Flexing our Easter muscles
Over the last few days, I’ve read lots of recent Facebook status updates and Twitter tweets about how great everyone’s Easter was. I think it’s interesting how we pastors feel the need to flex our muscles and speak of how many attended worship services, how many people got saved and how full the parking lot was. Just like we do at the gym. Hey, I’m as prone to that as anyone, but it suggests an interesting question. Does Easter Sunday really have anything relevant to say about your church? Can it be used as a measuring tool for the effectiveness of your ministry? We certainly act that way, but I’m not so sure.
Yes, our Easter Sunday attendance is higher than any other Sunday of the year. But I believe this is more of a cultural thing than spiritual. Going to church is something you do on Easter, along with buying a new dress and eating candy. It’s a ritual repeated at Christmas, and in part, on Mother’s Day (when mom asks, “Why don’t you come to church with me today?” and you feel like you can’t say no.)
If that’s the case, then Easter Sunday says nothing at all about the church or ministry. Having said that, it might make you wonder why we put so much into this one worship service per year. Think about it. We invest a lot of time, energy, and money in preparing music and messages, purchasing lillies, and trying to impress someone. And experience has taught me that everything will return to normal next week. Spring break will be over. Families will return home. All the special flowers will be gone. And the candy will be eaten.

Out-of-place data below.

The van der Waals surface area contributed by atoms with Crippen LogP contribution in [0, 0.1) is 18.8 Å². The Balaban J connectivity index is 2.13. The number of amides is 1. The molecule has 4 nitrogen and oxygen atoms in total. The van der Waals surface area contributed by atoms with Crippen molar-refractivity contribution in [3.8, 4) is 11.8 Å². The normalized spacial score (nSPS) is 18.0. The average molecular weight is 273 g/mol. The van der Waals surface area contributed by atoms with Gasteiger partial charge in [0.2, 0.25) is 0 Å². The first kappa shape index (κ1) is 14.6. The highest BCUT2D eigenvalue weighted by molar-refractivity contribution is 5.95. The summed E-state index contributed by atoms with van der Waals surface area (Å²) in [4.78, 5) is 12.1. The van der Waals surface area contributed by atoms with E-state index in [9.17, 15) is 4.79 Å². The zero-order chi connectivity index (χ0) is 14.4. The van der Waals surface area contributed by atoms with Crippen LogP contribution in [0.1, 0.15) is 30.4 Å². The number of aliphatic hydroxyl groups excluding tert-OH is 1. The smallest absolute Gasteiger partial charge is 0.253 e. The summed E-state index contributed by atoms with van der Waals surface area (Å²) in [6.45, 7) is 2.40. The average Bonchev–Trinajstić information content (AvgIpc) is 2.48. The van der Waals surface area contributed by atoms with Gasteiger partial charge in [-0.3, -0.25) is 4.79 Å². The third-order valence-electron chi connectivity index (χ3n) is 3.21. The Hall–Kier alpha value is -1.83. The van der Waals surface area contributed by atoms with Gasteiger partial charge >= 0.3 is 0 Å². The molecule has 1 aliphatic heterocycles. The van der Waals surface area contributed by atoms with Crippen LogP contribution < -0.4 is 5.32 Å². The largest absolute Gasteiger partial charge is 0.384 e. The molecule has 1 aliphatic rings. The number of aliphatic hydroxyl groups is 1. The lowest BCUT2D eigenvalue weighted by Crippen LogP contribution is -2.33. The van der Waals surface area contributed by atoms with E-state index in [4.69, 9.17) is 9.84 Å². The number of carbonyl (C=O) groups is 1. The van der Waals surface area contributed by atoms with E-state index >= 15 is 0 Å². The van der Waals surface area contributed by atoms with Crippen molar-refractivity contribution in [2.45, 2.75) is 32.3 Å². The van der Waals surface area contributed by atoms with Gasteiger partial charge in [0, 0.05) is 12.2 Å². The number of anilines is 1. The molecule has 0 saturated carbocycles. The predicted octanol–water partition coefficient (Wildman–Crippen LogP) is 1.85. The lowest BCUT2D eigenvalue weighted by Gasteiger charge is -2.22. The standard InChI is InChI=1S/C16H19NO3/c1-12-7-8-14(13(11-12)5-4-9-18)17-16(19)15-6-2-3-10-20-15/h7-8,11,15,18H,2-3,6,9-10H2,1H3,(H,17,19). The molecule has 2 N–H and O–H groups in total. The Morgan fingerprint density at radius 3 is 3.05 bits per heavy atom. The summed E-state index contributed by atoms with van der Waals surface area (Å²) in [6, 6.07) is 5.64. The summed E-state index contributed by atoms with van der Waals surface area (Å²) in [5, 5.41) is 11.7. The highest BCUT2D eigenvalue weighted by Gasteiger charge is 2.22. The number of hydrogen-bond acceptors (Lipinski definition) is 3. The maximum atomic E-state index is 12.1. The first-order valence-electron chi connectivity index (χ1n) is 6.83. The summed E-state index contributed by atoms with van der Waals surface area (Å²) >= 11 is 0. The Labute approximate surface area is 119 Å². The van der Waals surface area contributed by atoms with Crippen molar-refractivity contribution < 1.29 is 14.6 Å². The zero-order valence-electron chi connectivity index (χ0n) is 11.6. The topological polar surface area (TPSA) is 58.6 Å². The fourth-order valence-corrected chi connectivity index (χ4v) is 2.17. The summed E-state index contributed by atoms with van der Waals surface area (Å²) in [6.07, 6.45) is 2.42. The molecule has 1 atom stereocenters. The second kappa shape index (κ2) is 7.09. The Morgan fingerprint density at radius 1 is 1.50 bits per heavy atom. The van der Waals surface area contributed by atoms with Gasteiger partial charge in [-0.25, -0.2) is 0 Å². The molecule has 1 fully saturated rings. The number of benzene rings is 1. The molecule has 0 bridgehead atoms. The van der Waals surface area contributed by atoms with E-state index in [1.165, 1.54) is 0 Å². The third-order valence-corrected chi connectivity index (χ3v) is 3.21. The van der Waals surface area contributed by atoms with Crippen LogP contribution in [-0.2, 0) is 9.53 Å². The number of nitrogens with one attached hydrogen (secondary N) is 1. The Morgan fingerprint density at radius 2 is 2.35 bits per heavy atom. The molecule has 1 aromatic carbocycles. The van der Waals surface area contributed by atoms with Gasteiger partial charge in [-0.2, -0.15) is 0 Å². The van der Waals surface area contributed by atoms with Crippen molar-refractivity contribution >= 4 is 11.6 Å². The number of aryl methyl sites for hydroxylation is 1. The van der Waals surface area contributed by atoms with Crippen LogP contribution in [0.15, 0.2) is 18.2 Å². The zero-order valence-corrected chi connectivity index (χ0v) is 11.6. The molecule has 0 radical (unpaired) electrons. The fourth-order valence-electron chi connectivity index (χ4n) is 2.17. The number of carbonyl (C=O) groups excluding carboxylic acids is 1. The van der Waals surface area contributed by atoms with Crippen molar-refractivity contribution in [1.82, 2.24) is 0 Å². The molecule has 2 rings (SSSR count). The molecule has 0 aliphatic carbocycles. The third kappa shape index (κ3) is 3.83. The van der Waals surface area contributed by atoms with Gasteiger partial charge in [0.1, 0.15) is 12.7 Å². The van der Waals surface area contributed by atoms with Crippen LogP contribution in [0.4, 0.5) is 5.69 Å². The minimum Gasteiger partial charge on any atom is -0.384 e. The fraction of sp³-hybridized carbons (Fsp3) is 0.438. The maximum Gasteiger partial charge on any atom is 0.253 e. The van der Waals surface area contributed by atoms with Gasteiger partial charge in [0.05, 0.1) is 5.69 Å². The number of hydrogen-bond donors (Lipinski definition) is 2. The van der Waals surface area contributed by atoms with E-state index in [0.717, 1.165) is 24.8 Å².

This is not to say that I don’t think Easter Sunday is important. The resurrection of Jesus is the one fact that gives oomph to every other gathering on the first day of the week. It is the one certainty that turns our morning into dancing and our sorrows into joy. It is the one thing that can truly brings us to life. But Easter worship itself is really just an anomaly. Something that boosts our average attendance statistics (and hopefully, our offerings). It’s very much like free pastry day at Starbucks. Bat day at the baseball stadium. Fourth of July fireworks. You attract a crowd for a day, but it will be back to business as usual.
So if it’s not Easter, what is an appropriate tool for measuring the effectiveness of a church’s ministry?